This is not the first time that the Supreme Court has considered the relation between FMVSS 208 and state tort law. In Geier v. American Honda Motor Co. (2000), the Court held that FMVSS 208 at the time of that case preempted a state tort law claim that the failure to provide for an airbag was a design defect. Since that case, virtually every tort claim based on an alleged design defect regarding seat belts or airbags has been dismissed as preempted in light of the Geier decision. Thus, the outcome in Williamson in the lower courts is not surprising. What is surprising is that the Supreme Court granted certiorari to hear the case.

    There are two possible explanations. First, unlike Geier, in which the United States filed an amicus brief in favor of preemption, here the United States filed an amicus brief in favor of granting certiorari, arguing that the lower courts had misread Geier and applied it much more broadly than appropriate. Second, on the merits, the United States is absolutely correct; Geier was a very fact-specific case, which subsequent courts have misread.

    In Geier, the plaintiffs were arguing that an auto manufacturer's failure to provide airbags in 1987 was a design defect. At that time, the 1984 version of the FMVSS 208 was in effect. Not only did it not require airbags to be installed, but the Department of Transportation had considered and rejected requiring airbags, instead opting to allow manufacturers to comply with a variety of passive restraints, and even these were to be phased-in over a period of years. The Department expressed the belief that this gradual approach toward passive restraints would most effectively result in increased penetration in the market of these devices as well increased acceptance and use by the public.

  • August 24, 2010
    Guest Post

    By F. Paul Bland, Jr., senior attorney at Public Justice.
    The consumer and civil rights communities are closely watching AT&T Mobility v. Concepcion, a case that will be argued in the Supreme Court this November. The case could decide the fate of most consumer and employee class actions for years to come.

    The Concepcion case involves the widespread corporate practice of using standard-form contract terms that purport to prevent consumers and employees from ever participating in class proceedings. Consumers and employees rarely have time to read the lengthy agreements companies send them, let alone the ability to understand their dense legalese. And even if they did, few consumers or employees could negotiate the contracts' terms.

    Many federal and state courts have held such class-action bans unenforceable under state laws providing that contract terms that block individuals from enforcing their rights under consumer protection and civil rights laws. Hoping to sweep aside many of those cases, AT&T Mobility ("ATTM") has asked the Supreme Court to find that at least some of that state law is preempted by the Federal Arbitration Act ("FAA").

    Class-action bans dramatically undermine enforcement of consumer- and employee-protection laws. In many circumstances, very few individuals would ever bring a claim (in court, or in a small claims court, or in arbitration) even when those laws are broken. Many people never realize when their rights are violated, for example, and many people do not have the knowledge or skills to begin to pursue a case to protect their rights. For those who know to seek out a lawyer, very few lawyers will handle cases that are quite small, and few if any lawyers will handle fairly complex cases that involve only a few thousand dollars. There are many situations where a case will either be handled on a class action basis or it will never be brought at all.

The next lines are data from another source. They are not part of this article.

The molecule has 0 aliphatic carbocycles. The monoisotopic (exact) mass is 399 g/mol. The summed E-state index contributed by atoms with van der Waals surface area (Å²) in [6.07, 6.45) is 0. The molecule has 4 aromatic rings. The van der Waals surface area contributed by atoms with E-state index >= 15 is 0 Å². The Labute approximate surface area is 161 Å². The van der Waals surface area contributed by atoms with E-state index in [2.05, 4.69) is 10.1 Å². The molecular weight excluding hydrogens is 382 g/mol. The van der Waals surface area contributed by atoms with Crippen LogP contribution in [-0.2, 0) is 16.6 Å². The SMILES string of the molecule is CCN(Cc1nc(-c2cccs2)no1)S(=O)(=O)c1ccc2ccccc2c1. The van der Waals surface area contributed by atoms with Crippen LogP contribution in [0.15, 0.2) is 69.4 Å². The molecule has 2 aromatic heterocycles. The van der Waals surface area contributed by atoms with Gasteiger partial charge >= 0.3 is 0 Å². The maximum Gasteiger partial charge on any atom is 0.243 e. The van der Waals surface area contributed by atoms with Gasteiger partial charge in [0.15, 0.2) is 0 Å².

In the worst case scenario, Concepcion could wipe away the vast majority of consumer and employee class actions for years to come. But that result is far from inevitable. For one thing, ATTM submitted a narrow question in its petition for certiorari, and if the Court sticks to the question presented (as it should), then the decision should be limited. On the merits, if the Court agrees with the vast majority of lower courts, then the decision will change little. If the Court uses this case to grant the fondest wishes of some corporate lawyers for immunity, however, then this case could have the kind of impact on class actions that an asteroid landing in Mexico millions of years ago had on dinosaurs.

  • August 6, 2010
    Guest Post

    By Steven D. Schwinn, Associate Professor of Law, The John Marshall Law School. Professor Schwinn is also co-editor of the Constitutional Law Prof Blog.
    There's a lot to criticize in Federal District Court Judge Henry Hudson's ruling earlier this week allowing Virginia's case challenging the individual health insurance mandate to move forward. For example, the ruling gave credence to the recently enacted Virginia Health Care Freedom Act, the state's effort to nullify the federal mandate through legislation that purports to exempt Virginians. The Act was a thinly disguised attempt to legislate standing for the state-to give Virginia an interest in defending its own state laws. But Virginia has no real interest other than making a political statement. Its manufactured standing mocks Article III's case-and-controversy requirement and risks inspiring other states to fabricate standing simply by enacting legislation anytime a majority in a state legislature objects to a federal law.

    Then there's the ruling's apparent conflation of Congress's Commerce Clause authority and its taxing authority under the General Welfare Clause. The ruling runs uncomfortably close to saying that congressional authority to tax is cabined by its authority to regulate interstate commerce - a position flatly rejected by the Supreme Court since 1936. In fact the ruling says almost nothing about Congress's taxing power; instead, it falls back on the Commerce Clause, suggesting, with little analysis, that the mandate looks more like a "penalty" (enacted under the Commerce Clause) than a "tax" (enacted under the General Welfare Clause).

    These and other similar concerns with the ruling are troubling, but they come at only a preliminary stage of the litigation. The court will have another opportunity to consider the substance of the constitutional arguments, and not merely whether Virginia adequately pleaded its constitutional case. And as Judge Hudson wrote, this court will almost certainly not have the final say in the matter.

    Aside from these immediate and serious, but perhaps fleeting, doctrinal concerns, there is another problem with the ruling: The court embraced and legitimized Virginia's theory that the mandate amounts to "regulating non-action," and in so doing transformed a mere political argument into a budding constitutional doctrine.